At the time, I wasn’t sure what to make of his answer — political campaigns are often very messy and chaotic, with a lot of turnover and flux; what conclusions could we possibly draw from one of those?
Well, as any political expert will tell you, it turns out that the Obama campaign has been one of the best organized and executed presidential campaigns in memory. Even Obama’s opponents concede that his campaign has been disciplined, methodical, and effective across the full spectrum of activities required to win — and with a minimum of the negative campaigning and attack ads that normally characterize a race like this, and with almost no staff turnover. By almost any measure, the Obama campaign has simply out-executed both the Clinton and McCain campaigns.
This speaks well to the Senator’s ability to run a campaign, but speaks even more to his ability to recruit and manage a top-notch group of campaign professionals and volunteers — another key leadership characteristic. When you compare this to the awe-inspiring discord, infighting, and staff turnover within both the Clinton and McCain campaigns up to this point — well, let’s just say it’s a very interesting data point.
We then asked, well, what about foreign policy — should we be concerned that you just don’t have much experience there?
He said, directly, two things.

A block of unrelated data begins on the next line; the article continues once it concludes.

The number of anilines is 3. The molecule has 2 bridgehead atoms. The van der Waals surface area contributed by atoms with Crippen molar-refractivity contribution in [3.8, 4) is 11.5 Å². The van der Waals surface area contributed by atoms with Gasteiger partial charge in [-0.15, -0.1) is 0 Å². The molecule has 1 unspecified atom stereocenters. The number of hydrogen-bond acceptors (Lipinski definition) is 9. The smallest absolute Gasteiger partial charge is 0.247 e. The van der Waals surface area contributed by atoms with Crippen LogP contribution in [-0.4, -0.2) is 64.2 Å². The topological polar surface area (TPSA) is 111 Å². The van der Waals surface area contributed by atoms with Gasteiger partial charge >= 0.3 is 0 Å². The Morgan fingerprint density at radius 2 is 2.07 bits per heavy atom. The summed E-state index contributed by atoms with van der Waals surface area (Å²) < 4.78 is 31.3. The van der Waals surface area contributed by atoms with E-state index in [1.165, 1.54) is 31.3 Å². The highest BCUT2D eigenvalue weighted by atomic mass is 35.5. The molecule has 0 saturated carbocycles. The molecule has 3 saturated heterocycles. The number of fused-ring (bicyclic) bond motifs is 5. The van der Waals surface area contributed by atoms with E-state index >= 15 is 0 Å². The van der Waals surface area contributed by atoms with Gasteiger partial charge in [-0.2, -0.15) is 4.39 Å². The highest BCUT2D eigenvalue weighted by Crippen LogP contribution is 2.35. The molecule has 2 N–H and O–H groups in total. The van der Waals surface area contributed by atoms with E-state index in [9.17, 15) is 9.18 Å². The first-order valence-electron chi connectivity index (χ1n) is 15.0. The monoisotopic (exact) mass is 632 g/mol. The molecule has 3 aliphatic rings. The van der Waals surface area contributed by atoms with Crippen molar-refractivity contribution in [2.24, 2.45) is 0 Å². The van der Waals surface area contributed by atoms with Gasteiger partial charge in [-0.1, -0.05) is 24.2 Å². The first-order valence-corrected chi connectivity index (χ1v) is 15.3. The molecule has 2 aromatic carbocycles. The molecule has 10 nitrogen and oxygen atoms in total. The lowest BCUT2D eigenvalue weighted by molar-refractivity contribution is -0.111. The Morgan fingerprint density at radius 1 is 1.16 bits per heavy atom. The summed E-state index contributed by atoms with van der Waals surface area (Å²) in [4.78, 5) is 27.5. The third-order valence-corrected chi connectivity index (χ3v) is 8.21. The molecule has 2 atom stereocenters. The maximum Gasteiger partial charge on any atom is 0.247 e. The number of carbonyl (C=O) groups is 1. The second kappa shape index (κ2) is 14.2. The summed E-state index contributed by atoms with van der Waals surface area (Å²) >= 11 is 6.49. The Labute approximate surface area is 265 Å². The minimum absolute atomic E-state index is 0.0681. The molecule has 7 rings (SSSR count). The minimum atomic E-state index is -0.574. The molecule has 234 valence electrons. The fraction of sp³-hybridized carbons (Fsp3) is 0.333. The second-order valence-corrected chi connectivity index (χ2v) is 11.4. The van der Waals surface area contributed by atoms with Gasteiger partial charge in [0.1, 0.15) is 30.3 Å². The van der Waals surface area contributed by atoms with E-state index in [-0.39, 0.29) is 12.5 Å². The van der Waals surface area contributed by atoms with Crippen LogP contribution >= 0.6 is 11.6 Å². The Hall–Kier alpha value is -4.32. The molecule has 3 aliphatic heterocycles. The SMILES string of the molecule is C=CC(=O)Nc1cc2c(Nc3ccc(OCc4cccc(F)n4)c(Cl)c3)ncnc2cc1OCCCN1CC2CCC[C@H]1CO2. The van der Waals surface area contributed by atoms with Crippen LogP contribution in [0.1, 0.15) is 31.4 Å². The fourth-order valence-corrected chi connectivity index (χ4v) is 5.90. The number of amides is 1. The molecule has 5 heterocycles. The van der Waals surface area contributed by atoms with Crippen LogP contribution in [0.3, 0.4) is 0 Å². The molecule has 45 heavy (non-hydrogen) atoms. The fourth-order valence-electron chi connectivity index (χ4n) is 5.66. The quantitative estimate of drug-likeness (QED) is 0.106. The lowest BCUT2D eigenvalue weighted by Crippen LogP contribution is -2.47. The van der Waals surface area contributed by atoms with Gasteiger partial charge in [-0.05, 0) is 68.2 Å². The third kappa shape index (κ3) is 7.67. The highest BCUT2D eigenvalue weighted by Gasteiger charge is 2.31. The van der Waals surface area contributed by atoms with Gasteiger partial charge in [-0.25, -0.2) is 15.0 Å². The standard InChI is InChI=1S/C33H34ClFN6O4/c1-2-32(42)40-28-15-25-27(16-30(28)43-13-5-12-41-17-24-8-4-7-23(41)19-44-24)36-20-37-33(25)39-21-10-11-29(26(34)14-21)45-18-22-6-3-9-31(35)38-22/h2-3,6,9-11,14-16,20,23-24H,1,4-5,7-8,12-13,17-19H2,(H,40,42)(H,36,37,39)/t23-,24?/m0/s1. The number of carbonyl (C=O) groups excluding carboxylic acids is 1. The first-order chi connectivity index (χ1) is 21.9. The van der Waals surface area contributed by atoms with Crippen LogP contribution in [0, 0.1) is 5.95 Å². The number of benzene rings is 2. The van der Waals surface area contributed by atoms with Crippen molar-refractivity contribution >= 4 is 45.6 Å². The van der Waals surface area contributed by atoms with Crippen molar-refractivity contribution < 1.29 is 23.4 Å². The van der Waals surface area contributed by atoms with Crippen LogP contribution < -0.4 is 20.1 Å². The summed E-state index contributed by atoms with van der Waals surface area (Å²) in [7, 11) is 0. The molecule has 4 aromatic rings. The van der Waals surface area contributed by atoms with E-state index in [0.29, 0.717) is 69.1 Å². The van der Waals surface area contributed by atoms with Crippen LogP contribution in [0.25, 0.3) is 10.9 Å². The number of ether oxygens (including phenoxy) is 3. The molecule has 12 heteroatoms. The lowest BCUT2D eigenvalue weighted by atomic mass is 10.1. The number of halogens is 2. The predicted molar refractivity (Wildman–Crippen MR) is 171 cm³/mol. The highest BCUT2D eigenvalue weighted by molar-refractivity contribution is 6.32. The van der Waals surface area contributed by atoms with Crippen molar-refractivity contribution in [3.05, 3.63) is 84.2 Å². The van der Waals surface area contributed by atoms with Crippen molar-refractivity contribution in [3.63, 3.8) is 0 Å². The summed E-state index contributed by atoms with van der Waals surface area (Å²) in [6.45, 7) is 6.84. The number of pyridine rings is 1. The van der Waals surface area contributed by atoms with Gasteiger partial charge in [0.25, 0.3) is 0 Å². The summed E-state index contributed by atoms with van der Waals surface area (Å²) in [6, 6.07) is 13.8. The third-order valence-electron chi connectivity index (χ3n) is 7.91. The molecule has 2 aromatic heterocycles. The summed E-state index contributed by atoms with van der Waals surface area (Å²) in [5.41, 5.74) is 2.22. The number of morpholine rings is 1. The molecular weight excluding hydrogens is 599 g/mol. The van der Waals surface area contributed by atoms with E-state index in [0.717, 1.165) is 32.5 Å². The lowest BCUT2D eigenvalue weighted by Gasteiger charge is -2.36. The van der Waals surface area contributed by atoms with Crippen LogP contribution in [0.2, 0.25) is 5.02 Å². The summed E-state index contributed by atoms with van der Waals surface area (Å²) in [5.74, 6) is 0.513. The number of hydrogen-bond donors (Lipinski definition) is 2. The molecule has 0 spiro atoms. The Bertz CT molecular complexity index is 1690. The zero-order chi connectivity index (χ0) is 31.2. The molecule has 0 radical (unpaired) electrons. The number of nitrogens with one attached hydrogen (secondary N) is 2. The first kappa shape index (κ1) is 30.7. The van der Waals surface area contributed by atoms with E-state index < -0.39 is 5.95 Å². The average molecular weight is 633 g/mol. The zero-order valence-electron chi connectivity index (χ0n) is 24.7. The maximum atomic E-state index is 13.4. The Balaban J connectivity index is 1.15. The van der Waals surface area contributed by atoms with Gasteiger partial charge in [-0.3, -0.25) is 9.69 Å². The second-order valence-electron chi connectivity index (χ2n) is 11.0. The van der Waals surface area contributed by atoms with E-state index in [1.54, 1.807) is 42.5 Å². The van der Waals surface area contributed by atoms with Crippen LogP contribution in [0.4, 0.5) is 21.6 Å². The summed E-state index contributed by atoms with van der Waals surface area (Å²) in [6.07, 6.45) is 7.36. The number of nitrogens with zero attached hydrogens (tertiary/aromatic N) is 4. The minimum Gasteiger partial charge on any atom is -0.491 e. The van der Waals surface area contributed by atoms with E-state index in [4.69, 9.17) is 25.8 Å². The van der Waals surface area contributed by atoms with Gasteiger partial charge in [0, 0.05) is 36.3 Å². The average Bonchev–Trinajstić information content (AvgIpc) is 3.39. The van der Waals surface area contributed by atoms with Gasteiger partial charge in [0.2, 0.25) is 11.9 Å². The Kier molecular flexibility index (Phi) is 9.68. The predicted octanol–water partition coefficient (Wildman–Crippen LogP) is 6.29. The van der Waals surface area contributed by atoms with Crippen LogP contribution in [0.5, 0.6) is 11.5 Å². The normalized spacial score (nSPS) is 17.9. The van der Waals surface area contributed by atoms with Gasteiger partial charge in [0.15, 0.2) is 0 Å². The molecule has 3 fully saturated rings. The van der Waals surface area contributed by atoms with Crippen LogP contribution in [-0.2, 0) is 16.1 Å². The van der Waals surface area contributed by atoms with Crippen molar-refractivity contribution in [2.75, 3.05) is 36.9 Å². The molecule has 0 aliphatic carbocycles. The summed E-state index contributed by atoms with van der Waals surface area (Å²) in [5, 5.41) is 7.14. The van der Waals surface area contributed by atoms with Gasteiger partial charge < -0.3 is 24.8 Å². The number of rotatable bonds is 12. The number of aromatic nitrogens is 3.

First, he said, I’m on the Senate Foreign Relations Committee, where I serve with a number of Senators who are widely regarded as leading experts on foreign policy — and I can tell you that I know as much about foreign policy at this point as most of them.
Being a fan of blunt answers, I liked that one.
But then he made what I think is the really good point.
He said — and I’m going to paraphrase a little here: think about who I am — my father was Kenyan; I have close relatives in a small rural village in Kenya to this day; and I spent several years of my childhood living in Jakarta, Indonesia. Think about what it’s going to mean in many parts of the world — parts of the world that we really care about — when I show up as the President of the United States. I’ll be fundamentally changing the world’s perception of what the United States is all about.
He’s got my vote.